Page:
In common with their peers, Germany's triple-A agencies, KfW and Rentenbank, here found that demand for large liquid benchmarks have weakened this year. Investor attitudes have shifted as interest rates have risen and the importance of size has faded. In order to meet their funding requirements KfW and Rentenbank have introduced more flexibility to their benchmark funding and expanded issuance in arbitrage currencies.
?We were successful in selling all our benchmark bonds this year, each one of which has been oversubscribed,? says Horst Seissinger, head of capital markets at KfW's Frankfurt headquarters. ?And in such a volatile environment that represents a good performance from our point of view.?
That process has involved KfW tweaking its euro and dollar benchmark new issuance programmes, dropping the minimum size of its 10 year euro benchmarks, for example, from Eu5bn to Eu3bn, while maintaining the minimum of Eu5bn for the three and five year benchmarks. ?The most important part of our strategic funding is our euro and dollar benchmarks, and when we started the benchmark programmes liquidity was clearly the buzzword among our investors,? says Seissinger. ?Today, our impression is that investors are focusing much more on the performance of new issues immediately after pricing, as long term liquidity is now taken for granted.?
The change in philosophy ensured that when KfW launched its 10 year benchmark in April via ABN Amro, Citigroup and DrKW, the Eu3bn transaction re-offered at 15bp over the 2104 Bund generated demand of Eu4.6bn.
That was a far cry from the sort of oversubscription levels KfW saw when it kicked off its euro benchmark programme three years ago, but was ample demonstration that the borrower had very accurately gauged shifting investor preference in an uncertain interest rate environment.
?We recognised that in the current market where rising interest rates are expected, the biggest tickets aren't as big as they used to be,? says Seissinger. ?Tickets that in the past may have been as big as Eu250m are now more likely to be Eu50m or Eu100m, and of course that reduction has an important impact on overall demand.?
At the shorter end of its euro curve, KfW has clearly maintained the levels of oversubscription that it needs to ensure performance. Its most recent Eu5bn three year euro benchmark in September, for example, which was led by BNP Paribas, Goldman Sachs and Nomura and was credited with re-opening the sector after the summer break, generated Eu7bn of demand.
While euros and dollars have continued to be the anchor of KfW's borrowing in 2004, accounting for more than 40% and over 30% respectively, the sterling market has also been a fertile source of funding this year.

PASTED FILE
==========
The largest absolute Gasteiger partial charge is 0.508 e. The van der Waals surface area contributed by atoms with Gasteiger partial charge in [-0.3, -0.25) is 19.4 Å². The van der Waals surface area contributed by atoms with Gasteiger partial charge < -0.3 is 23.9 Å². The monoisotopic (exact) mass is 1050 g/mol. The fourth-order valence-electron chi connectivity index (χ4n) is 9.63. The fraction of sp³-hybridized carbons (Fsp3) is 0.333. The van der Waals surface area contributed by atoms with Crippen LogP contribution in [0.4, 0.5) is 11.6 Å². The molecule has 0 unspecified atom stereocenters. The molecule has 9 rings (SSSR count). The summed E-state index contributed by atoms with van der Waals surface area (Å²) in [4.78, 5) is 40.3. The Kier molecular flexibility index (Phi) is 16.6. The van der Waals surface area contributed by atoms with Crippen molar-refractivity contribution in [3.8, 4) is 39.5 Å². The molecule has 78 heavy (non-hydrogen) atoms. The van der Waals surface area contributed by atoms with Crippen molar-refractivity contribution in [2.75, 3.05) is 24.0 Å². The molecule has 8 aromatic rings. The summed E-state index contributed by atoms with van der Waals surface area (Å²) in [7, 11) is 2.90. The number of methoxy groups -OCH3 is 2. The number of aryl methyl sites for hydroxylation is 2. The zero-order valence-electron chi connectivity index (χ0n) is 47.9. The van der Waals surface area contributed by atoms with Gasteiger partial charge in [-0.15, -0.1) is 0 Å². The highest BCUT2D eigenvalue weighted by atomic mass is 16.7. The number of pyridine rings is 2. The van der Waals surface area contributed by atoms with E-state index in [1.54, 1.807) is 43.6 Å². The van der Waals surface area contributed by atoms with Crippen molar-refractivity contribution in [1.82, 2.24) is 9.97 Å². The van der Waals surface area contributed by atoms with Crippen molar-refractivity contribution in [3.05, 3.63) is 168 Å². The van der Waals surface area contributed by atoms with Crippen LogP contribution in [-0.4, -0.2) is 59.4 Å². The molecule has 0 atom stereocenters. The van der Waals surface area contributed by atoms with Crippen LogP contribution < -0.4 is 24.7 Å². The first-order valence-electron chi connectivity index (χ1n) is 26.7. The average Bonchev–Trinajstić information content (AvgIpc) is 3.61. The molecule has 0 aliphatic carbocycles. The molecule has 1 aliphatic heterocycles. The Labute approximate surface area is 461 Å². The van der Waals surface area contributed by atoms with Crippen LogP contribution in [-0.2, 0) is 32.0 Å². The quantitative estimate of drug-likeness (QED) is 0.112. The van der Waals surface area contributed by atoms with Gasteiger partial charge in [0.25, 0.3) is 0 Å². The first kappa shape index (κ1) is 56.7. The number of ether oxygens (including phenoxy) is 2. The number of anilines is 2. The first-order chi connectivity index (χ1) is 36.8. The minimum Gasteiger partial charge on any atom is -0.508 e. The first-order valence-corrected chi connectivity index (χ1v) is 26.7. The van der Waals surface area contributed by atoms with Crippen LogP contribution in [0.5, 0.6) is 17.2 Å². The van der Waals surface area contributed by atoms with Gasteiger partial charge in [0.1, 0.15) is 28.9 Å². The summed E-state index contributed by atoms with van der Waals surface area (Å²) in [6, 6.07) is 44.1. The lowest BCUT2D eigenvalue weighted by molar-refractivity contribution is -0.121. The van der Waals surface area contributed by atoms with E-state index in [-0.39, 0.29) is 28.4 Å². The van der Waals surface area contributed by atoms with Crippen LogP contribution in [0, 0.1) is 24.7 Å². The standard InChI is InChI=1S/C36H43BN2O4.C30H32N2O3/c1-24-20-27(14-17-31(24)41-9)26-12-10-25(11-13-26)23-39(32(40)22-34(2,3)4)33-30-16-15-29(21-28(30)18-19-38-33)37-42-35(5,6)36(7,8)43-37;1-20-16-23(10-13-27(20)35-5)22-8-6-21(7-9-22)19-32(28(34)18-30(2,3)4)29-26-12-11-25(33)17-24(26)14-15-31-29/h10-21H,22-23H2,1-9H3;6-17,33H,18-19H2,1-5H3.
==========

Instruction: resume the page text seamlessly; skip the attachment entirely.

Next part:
Exploring new avenues
By mid-October, sterling had accounted for more than 10% of its total borrowings for the year, driven in part by the longer maturities available in sterling and by the publication in July of the FSA's 04/16 policy statement exempting high grade issuers such as KfW and the European Investment Bank from the so-called ?credit risk test?.
Although the non-core currencies inevitably play a less strategic role for KfW, given its annual funding requirement of between Eu50bn and Eu55bn, the Aussie and Canadian dollar markets have continued to grow in importance, as they have for a number of other triple-A issuers in 2004.
For Landwirtschaftsliche Rentenbank, the Kangaroo market has featured in a strategy of funding diversification that has been especially striking this year, although it has also successfully built on its benchmark issuance in core currencies. Its Eu1bn five year transaction in September via ABN Amro, CSFB and Nomura was re-offered at mid-swaps minus 2bp, which was the tightest pricing Rentenbank had ever achieved in euros but still drew a number of investors to the Rentenbank name for the first time.
With Rentenbank completing its second dollar benchmark the following month, with a $1.5bn five year deal via Deutsche, Nomura and UBS which was increased from $1bn, its treasurer, Horst Reinhardt, says he is satisfied with the funding levels the bank has achieved in its benchmark issuance this year.
Nevertheless, Reinhardt concedes that 2004 has been a challenging year. ?The uncertainty of interest rates has mainly had an impact on demand for plain vanilla private placements with longer maturities and shortened the duration of our funding a little,? he says. ?But we are well funded.?
Exploring alternative avenues of financing has been an important strategy for Rentenbank this year. ?2004 has been a year of innovation for us and we are extremely pleased with the results,? Reinhardt says. ?While we found that our euro benchmark programme has required particularly accurate timing to be successful, other markets have offered us new opportunities. For example, we have been one of the most prominent borrowers in the Kangaroo market. We have also launched our first Canadian dollar global benchmark as well as our first US dollar callable global benchmark. We have also made a successful return to the short end of the sterling market.?
Like KfW, Rentenbank detects a change in investor preference away from the super-liquid transactions that characterised the market last year. ?Liquidity remains an important issue for investors but some of the hype that prevailed in 2002 has disappeared,? says Reinhardt. ?In particular, in the first half of 2004, investors were very cautious and less inclined to commit cash to the market, which favoured transactions with a controlled size rather than the super-jumbos of Eu1bn or $1bn.?